Saints and Soldiers: The Void is the third in the Saints and Soldiers series and was released on October 14th.
Germany, May 1945, the twilight of WWII. On a final mission deep in the Harz mountains a U.S. tank crew discovers a platoon of Germans, including three infamous Panzer tanks, preparing to ambush allied supply trucks.
Before the war, Sergeant Jesse Owens, was a product of segregation and racial discrimination. Forced by law to ride in the back of the bus and disenfranchised from the political process. As the Germans bear down on the Americans, Owens fights the Axis powers for a freedom he and his fellow African American soldiers have never felt.
With a deadly game of cat and mouse quickly unfolding, Owens and his predominantly white tank crew find themselves out-gunned and out-manned by the German Panzer tanks. Several in Owens’ crew are reluctant to put their faith in a black tank driver despite their dire circumstances. With tension and fear beginning to manifest Owens knows they must put aside their differences to stop the enemy from their deadly plan. Knowing that a victory over the Nazis means a victory for racial justice, Owens and his men find a way to work together to save hundreds of lives in a desperate battle against the greatest odds they have ever faced.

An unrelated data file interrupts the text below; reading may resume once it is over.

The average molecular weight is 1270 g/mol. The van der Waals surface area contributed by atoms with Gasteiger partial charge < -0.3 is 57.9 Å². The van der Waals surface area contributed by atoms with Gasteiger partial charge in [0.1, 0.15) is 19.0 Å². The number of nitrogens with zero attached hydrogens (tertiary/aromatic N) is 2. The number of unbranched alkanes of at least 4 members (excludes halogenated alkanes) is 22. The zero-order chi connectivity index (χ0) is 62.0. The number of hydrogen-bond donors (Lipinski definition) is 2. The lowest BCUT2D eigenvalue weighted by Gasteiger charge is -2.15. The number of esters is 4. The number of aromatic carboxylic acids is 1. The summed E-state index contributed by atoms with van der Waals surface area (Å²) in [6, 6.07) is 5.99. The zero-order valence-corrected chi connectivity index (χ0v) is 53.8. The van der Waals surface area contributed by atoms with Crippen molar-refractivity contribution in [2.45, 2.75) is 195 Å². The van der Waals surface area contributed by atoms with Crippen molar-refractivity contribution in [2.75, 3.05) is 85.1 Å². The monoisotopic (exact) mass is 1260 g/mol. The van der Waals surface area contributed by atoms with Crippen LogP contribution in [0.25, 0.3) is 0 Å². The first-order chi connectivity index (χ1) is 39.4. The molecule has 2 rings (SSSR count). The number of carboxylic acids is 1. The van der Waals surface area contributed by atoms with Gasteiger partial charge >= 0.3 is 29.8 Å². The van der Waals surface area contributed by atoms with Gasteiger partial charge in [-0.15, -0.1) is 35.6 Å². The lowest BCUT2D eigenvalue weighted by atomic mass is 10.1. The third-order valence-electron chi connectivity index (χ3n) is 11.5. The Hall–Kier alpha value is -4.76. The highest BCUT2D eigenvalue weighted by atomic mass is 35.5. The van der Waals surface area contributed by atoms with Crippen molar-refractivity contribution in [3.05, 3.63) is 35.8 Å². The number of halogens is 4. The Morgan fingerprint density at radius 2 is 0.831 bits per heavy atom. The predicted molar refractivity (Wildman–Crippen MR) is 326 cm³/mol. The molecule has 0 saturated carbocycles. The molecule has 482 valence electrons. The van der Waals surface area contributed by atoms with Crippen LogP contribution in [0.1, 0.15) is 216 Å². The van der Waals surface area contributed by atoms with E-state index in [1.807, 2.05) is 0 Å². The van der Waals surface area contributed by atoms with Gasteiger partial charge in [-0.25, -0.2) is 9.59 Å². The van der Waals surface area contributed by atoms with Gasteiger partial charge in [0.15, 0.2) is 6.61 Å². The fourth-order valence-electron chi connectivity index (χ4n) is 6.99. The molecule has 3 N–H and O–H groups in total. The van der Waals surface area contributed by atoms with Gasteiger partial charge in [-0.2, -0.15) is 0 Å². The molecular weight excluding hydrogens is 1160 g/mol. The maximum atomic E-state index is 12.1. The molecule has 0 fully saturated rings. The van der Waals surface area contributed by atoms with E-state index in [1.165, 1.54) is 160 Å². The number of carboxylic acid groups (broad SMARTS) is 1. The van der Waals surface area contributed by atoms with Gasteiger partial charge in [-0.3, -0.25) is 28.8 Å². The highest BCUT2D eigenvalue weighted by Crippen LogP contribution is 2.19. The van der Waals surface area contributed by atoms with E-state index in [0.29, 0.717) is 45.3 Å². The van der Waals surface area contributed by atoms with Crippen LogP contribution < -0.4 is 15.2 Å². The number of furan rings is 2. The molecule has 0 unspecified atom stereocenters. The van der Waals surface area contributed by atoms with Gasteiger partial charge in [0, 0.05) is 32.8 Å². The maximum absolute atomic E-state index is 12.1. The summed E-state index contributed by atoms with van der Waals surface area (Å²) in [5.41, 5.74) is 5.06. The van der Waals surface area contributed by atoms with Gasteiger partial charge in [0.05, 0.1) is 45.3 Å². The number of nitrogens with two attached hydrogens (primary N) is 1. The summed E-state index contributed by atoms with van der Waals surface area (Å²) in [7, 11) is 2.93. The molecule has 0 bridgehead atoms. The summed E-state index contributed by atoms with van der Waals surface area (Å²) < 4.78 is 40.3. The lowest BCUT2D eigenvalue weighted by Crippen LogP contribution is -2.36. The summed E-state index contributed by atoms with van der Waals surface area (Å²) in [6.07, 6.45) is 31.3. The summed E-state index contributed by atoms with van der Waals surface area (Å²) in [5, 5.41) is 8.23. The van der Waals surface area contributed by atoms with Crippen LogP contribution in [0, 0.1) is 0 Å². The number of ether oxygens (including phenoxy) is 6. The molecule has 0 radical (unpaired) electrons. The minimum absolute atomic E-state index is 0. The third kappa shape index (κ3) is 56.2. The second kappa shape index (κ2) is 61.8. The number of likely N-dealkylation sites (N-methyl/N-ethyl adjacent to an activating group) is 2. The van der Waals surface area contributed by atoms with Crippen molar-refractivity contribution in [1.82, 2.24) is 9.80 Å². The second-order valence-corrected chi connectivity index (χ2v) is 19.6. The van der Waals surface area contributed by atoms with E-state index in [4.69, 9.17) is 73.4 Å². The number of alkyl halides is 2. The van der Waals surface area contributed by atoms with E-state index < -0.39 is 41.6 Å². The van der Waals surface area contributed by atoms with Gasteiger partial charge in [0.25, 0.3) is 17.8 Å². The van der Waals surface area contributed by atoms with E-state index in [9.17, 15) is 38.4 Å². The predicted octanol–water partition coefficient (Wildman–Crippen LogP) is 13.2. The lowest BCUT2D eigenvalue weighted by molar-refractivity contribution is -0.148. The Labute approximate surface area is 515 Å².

This is a good movie. I just love how the Saints and Soldiers movies seem to accurately portray the complexities of war without the vulgar language and graphic violence that is often seen in war movies (though there is some violence… it is a war movie). It’s not often we can turn on a movie about WWII without worrying about our children wandering in and out of the room. The Void particularity addresses the issue of racism in our country’s history. While institutionalized racism and segregation is a terrible stain on our nation’s legacy, the movie ends with a thread of hope: The knowledge that as Satan helped man erected those walls to divided us from our fellow men, and with God’s help man can tear them down.